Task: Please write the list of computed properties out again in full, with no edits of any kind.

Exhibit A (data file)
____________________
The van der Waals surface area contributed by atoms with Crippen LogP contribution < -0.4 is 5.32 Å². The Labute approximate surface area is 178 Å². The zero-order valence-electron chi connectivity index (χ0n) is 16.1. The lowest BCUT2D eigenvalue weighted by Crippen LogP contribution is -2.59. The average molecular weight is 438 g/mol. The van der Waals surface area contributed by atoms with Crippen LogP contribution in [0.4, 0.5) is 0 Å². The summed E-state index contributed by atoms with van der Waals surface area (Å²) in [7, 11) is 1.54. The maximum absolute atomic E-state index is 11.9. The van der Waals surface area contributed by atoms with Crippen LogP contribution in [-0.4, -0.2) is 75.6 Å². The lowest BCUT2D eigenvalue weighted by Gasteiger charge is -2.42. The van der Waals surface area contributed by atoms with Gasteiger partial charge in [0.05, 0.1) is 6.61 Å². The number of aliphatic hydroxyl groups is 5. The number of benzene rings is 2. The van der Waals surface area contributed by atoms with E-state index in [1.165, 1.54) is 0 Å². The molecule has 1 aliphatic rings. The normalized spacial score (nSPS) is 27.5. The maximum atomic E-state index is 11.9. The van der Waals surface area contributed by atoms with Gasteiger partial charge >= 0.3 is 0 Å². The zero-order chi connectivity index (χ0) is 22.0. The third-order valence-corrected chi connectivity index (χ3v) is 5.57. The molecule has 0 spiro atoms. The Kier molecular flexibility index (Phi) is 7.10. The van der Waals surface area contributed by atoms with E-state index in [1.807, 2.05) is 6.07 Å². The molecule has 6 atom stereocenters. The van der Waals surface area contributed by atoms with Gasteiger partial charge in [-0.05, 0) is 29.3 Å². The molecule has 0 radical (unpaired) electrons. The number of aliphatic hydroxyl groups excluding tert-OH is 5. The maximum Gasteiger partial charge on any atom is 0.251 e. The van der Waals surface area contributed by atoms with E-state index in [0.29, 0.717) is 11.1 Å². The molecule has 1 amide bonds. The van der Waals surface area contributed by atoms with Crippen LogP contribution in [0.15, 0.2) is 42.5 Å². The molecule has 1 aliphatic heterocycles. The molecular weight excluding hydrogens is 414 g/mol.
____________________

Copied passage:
The van der Waals surface area contributed by atoms with Crippen LogP contribution < -0.4 is 5.32 Å². The Labute approximate surface area is 178 Å². The zero-order valence-electron chi connectivity index (χ0n) is 16.1. The lowest BCUT2D eigenvalue weighted by Crippen LogP contribution is -2.59. The average molecular weight is 438 g/mol. The van der Waals surface area contributed by atoms with Crippen LogP contribution in [0.4, 0.5) is 0 Å². The summed E-state index contributed by atoms with van der Waals surface area (Å²) in [7, 11) is 1.54. The maximum absolute atomic E-state index is 11.9. The van der Waals surface area contributed by atoms with Crippen LogP contribution in [-0.4, -0.2) is 75.6 Å². The lowest BCUT2D eigenvalue weighted by Gasteiger charge is -2.42. The van der Waals surface area contributed by atoms with Gasteiger partial charge in [0.05, 0.1) is 6.61 Å². The number of aliphatic hydroxyl groups is 5. The number of benzene rings is 2. The van der Waals surface area contributed by atoms with E-state index in [1.165, 1.54) is 0 Å². The molecule has 1 aliphatic rings. The normalized spacial score (nSPS) is 27.5. The maximum atomic E-state index is 11.9. The van der Waals surface area contributed by atoms with Gasteiger partial charge >= 0.3 is 0 Å². The zero-order chi connectivity index (χ0) is 22.0. The third-order valence-corrected chi connectivity index (χ3v) is 5.57. The molecule has 0 spiro atoms. The Kier molecular flexibility index (Phi) is 7.10. The van der Waals surface area contributed by atoms with E-state index in [1.807, 2.05) is 6.07 Å². The molecule has 6 atom stereocenters. The van der Waals surface area contributed by atoms with Gasteiger partial charge in [-0.05, 0) is 29.3 Å². The molecule has 0 radical (unpaired) electrons. The number of aliphatic hydroxyl groups excluding tert-OH is 5. The maximum Gasteiger partial charge on any atom is 0.251 e. The van der Waals surface area contributed by atoms with E-state index in [0.29, 0.717) is 11.1 Å². The molecule has 1 amide bonds. The van der Waals surface area contributed by atoms with Crippen LogP contribution in [0.15, 0.2) is 42.5 Å². The molecule has 1 aliphatic heterocycles. The molecular weight excluding hydrogens is 414 g/mol.